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I am resolved, by the divine grace, to employ my riches, the outward blessings of Providence, to the same end; and to observe such a due medium in the dispensing of them, as to avoid prodigality on the one hand, and covetousness on the other.
THIS, without doubt, is a necessary resolution, but it is likewise very difficult to put in practice, without a careful observance of the following rules.
First, never to lavish out my substance, like the prodigal, in the revels of sin and vanity, but after a due provision for the necessities and conveniences of life, to lay up the overplus for acts of love and charity towards my indigent brethren. I must consider the uses and ends for which God has entrusted me with such and such possessions; that 207they were not given me for the pampering my body, the feeding my lusts, or puffing me up with pride and ambition; but for advancing his glory, and my own, and the public good. But why do I say given when, as I before observed, I have no property in the riches I possess; they are only lent me for a few years to be dispensed and distributed, as my great Lord and Master sees fit to appoint, viz. for the benefit of the poor and necessitous, which he has made his deputies to call for and receive his money at my hands. And this, indeed, is the best use I can put it to, for my own advantage, as well as theirs: for the money I bestow upon the poor, I give to God to lay up for me, and I have his infallible word and promise for it, that it shall be paid me again with unlimited interest out of his heavenly treasury, which is infinite, eternal, and inexhaustible. Hence it is, that whensoever I see any fit object of charity, methinks I hear the Most High say unto me, Give this poor brother so much of my stock, which thou hast in thy hand, and I will place it to thy account, as given to myself; and ‘look what thou layest out it shall be paid thee again.’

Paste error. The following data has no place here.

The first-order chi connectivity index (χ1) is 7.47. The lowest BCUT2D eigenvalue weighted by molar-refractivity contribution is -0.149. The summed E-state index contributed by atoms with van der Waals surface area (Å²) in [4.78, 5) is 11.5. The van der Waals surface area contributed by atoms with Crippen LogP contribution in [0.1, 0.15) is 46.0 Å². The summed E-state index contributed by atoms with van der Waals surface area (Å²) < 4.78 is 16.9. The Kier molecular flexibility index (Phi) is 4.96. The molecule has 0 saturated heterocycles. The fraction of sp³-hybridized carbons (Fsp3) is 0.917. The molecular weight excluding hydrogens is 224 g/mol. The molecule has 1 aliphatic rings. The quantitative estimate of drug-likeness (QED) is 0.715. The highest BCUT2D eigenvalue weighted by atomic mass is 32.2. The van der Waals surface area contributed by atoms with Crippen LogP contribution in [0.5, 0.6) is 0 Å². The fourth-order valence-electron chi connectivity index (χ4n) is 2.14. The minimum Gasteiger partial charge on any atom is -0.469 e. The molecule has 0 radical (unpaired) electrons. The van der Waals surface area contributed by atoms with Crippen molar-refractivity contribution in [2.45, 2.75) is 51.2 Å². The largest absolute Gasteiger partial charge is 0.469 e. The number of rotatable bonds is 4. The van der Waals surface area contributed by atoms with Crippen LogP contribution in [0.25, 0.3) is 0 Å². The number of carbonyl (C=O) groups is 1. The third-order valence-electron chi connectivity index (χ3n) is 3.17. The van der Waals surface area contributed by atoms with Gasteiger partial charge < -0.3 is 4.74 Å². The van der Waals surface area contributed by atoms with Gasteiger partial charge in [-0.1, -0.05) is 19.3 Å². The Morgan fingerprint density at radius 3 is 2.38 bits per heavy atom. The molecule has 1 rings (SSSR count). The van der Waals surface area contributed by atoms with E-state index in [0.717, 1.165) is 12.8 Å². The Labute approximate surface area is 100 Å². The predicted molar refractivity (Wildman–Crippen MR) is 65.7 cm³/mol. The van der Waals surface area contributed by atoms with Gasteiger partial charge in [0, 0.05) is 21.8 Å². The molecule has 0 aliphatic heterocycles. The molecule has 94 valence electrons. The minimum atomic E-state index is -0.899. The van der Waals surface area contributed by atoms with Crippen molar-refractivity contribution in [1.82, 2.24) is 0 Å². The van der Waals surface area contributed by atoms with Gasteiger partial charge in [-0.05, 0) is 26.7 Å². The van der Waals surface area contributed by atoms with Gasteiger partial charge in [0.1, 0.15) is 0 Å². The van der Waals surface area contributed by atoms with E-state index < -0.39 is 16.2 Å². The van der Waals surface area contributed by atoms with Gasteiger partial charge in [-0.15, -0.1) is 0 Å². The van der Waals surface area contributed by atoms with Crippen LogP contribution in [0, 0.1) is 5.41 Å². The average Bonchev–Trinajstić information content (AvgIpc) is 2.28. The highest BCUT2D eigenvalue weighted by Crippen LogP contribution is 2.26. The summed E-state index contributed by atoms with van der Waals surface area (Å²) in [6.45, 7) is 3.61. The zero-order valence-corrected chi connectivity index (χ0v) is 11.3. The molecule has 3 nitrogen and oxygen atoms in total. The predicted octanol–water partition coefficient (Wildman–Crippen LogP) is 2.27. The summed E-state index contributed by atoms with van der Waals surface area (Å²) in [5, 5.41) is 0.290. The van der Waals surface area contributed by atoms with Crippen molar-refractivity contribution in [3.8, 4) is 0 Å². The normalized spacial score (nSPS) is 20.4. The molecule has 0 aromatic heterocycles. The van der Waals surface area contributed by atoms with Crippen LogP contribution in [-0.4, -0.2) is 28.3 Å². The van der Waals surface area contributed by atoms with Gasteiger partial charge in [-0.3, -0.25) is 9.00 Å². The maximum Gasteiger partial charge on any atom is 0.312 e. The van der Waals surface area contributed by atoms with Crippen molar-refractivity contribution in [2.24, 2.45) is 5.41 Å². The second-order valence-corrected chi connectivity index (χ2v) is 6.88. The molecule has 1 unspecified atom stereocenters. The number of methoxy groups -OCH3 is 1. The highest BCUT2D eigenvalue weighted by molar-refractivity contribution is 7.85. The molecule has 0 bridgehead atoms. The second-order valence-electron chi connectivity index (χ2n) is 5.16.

The second rule is, never to spend a penny, where it can be better spared; nor to spare it where it can be better spent. And this will oblige me, whensoever any occasion offers of laying out money, considerately to weigh the circumstances of it, and, according as the matter, upon mature deliberation, requires, I must not grudge to spend it: or, if at any time, I find more reason to spare, I must not dare to spend it; still remembering, that as I am strictly to account for the money God has given me, so I ought neither to be covetous in saving, or 208hoarding it up, nor profuse in throwing it away, without a just occasion. The main thing to be regarded, is the end I propose to myself in my expenses, whether it be really the glory of God, or my own carnal humour and appetite.
For instance, if I lay out my money in clothing my body, the question must be, whether I do this only for warmth and decency, or to gratify my pride and vanity? If the former, my money is better spent; if the latter, it is better spared than spent. Again, do I lay it out in eating and drinking? if this be only to satisfy the necessities of nature, and make my life more easy and comfortable, it is without doubt, very well spent; but if it be to feed my luxury and intemperance, it is much better spared; better for my soul, in keeping it from sin, and better for my body, in preserving it from sickness; and this rule is the more strictly to be observed, because it is as great a fault in a servant not to lay out his master’s money when he should, as to lay it out when he should not.
In order, therefore, to avoid both these extremes, there is a third rule to be observed under this resolution; and that is to keep a particular account of all my receipts and disbursements, to set down in a book every penny I receive at the hands of the Almighty, and every penny I lay out for his honour and service. By this means I shall be, in a manner, forced both to get my money lawfully, and to lay it out carefully: but how can I put that amongst the money I have received from God, which I have got by unlawful means? certainly, such money I may rather account as received from the devil for his use, than from God, for his. And so must I either lay every penny out for God, or 209otherwise I shall not know where to set it down, for I must set down nothing but what I lay out for his use; and if it be not for his use, with what face can I say it was? And, by this means also, when God shall be pleased to call me to an account for what I received from him, I may with comfort appear before him; and having improved the talents he had committed to my charge, I may be received into his heavenly kingdom with ‘well done, good and faithful servant, enter thou into thy master’s joy.’
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